Opinion: Make new buildings green
To the Editor:
The proposed Marine Center and the new Department of Public Works facility were approved by the Marion Finance Committee and both facilities will appear on the warrant for the May 9 Annual Town Meeting.
During the three years of planning for the DPW project, I have not read nor heard any discussion from Marion’s administrative leadership involving decarbonization, climate change, or energy efficiency investment opportunities that combined with clean heating technologies would provide deep emissions reductions in keeping with Governor Baker’s Clean Energy and Climate Plan for 2030 based on the Commonwealth’s 2050 Decarbonization Roadmap.
Even Town Administrator Jay McGrail at a recent Finance Committee meeting said, “My concern is that this hasn’t received a lot of publicity and that people really don’t know about it.”
Today’s cost of dirty fossil fuels, with home heating oil $4.30 per gallon, makes investing in clean energy efficiency a prudent move ensuring buildings are more comfortable, affordable, and healthier environments in which to work.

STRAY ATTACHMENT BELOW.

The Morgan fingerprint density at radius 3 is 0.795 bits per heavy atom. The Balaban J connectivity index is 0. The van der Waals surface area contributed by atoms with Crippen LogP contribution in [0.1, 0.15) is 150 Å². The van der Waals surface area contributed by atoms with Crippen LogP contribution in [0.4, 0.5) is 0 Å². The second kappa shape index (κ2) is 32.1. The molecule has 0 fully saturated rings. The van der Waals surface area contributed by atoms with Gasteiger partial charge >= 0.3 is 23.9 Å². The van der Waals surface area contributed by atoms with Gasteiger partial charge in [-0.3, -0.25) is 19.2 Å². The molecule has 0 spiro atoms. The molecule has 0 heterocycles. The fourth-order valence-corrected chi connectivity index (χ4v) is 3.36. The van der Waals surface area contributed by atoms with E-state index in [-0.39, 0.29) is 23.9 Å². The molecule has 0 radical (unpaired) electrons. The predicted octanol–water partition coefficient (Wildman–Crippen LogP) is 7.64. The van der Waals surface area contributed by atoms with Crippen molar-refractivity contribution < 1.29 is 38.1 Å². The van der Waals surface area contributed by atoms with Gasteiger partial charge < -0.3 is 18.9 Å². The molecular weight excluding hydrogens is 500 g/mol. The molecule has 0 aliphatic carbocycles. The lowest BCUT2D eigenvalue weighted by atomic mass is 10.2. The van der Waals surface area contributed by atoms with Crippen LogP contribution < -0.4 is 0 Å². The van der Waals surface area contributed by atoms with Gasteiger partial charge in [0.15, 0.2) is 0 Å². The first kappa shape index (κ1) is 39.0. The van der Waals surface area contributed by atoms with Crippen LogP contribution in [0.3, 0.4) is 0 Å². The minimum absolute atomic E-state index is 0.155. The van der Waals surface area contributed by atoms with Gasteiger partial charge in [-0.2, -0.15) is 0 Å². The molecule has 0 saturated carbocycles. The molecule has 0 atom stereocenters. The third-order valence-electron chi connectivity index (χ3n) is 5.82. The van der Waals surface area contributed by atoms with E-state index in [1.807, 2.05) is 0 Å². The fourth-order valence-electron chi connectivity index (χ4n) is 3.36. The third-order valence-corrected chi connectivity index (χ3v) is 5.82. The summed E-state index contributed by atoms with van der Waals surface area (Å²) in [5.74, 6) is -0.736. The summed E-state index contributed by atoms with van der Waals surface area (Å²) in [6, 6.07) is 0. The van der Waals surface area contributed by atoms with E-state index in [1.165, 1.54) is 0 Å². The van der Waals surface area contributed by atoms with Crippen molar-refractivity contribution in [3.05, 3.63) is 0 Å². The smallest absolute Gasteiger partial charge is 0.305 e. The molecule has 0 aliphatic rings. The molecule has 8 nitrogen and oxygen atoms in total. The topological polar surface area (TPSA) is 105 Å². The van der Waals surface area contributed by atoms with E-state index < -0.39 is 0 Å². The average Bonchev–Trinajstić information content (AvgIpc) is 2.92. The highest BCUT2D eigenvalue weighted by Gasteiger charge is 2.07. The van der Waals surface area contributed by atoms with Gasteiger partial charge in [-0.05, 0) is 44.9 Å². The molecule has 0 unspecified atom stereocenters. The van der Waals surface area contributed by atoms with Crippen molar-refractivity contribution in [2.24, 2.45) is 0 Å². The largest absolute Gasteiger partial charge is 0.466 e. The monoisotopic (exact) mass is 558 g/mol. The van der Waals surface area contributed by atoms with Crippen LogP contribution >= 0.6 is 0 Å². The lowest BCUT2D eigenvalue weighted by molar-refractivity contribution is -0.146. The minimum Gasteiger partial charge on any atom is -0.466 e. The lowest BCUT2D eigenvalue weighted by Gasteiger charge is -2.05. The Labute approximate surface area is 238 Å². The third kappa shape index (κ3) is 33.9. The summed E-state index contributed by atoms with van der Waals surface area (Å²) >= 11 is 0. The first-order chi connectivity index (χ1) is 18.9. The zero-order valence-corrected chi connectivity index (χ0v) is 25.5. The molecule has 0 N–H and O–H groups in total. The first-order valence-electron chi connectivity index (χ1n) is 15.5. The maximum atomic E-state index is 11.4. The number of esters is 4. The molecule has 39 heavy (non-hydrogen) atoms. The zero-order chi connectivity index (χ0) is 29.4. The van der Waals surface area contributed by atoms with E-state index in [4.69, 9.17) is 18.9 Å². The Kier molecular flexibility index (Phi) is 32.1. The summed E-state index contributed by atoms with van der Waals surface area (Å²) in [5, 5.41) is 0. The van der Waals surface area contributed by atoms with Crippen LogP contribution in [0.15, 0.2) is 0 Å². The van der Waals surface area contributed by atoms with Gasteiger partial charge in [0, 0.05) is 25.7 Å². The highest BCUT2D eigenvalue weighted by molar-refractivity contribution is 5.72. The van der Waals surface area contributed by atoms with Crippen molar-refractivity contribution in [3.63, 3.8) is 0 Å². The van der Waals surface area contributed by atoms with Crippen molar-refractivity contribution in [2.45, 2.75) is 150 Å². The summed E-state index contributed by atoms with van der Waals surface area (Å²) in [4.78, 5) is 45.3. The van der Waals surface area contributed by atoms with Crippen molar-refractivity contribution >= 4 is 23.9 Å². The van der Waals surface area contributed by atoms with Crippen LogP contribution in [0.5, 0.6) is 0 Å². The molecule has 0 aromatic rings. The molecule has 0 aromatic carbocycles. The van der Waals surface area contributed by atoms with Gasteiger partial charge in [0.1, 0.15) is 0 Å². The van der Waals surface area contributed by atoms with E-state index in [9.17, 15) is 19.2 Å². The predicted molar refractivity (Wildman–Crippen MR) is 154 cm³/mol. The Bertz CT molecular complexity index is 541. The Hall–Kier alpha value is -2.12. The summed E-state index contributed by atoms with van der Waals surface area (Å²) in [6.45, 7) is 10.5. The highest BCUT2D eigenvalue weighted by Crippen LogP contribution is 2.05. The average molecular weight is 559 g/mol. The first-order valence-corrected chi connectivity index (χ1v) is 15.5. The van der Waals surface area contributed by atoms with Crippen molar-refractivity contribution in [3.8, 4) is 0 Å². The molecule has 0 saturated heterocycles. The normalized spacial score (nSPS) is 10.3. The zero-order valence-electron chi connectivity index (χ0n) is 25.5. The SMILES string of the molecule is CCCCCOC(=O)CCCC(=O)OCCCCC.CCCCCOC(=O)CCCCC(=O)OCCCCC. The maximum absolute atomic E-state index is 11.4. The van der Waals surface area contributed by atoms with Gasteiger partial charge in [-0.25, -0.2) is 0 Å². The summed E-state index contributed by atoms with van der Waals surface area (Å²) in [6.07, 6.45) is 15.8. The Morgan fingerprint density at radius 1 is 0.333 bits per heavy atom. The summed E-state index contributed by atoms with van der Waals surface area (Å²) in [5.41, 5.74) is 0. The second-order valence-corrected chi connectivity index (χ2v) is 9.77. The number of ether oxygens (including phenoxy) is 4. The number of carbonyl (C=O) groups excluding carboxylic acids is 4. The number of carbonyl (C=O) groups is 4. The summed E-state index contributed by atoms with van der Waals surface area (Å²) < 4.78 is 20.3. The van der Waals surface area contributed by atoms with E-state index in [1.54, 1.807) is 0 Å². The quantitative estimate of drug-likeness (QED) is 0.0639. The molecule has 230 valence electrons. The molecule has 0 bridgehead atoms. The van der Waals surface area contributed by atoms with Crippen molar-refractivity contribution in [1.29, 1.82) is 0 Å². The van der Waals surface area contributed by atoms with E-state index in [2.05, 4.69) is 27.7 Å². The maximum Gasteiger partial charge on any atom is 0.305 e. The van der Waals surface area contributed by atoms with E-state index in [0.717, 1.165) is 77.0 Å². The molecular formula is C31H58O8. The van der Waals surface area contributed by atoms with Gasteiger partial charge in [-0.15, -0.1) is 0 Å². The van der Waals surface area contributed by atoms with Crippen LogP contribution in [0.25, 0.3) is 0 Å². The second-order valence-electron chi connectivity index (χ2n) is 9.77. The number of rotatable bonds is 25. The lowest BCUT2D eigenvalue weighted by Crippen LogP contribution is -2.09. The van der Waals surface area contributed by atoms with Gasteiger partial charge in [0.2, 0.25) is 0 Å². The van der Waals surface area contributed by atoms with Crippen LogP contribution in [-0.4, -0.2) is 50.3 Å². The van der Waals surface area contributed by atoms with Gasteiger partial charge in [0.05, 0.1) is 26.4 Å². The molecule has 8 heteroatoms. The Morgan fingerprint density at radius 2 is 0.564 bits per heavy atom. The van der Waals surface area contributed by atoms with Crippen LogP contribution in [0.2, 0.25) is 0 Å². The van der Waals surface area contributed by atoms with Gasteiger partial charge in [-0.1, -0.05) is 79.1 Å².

Given a building’s average lifespan of 50 to 60 years, imagine the millions upon millions of sunk costs Marion taxpayers will bear with current short-term thinking that is calling for antiquated energy technology in new buildings.
Clean energy alternatives are less expensive than dirty ones, which means, it will now cost more to ruin the planet than to save it. Hopefully, Marion’s leadership will reconsider and take the courageous step, and make the moral and ethical decision to flip on the clean energy switch.
Marion taxpayers should not trade hasty short-run economic gains for sensible long-run economic gains. In a few years, taxpayers could save a substantial amount of their financial resources by utilizing clean energy — solar, wind, and geothermal — for a more comfortable and affordable DPW facility and Marine Center.
Eileen J. Marum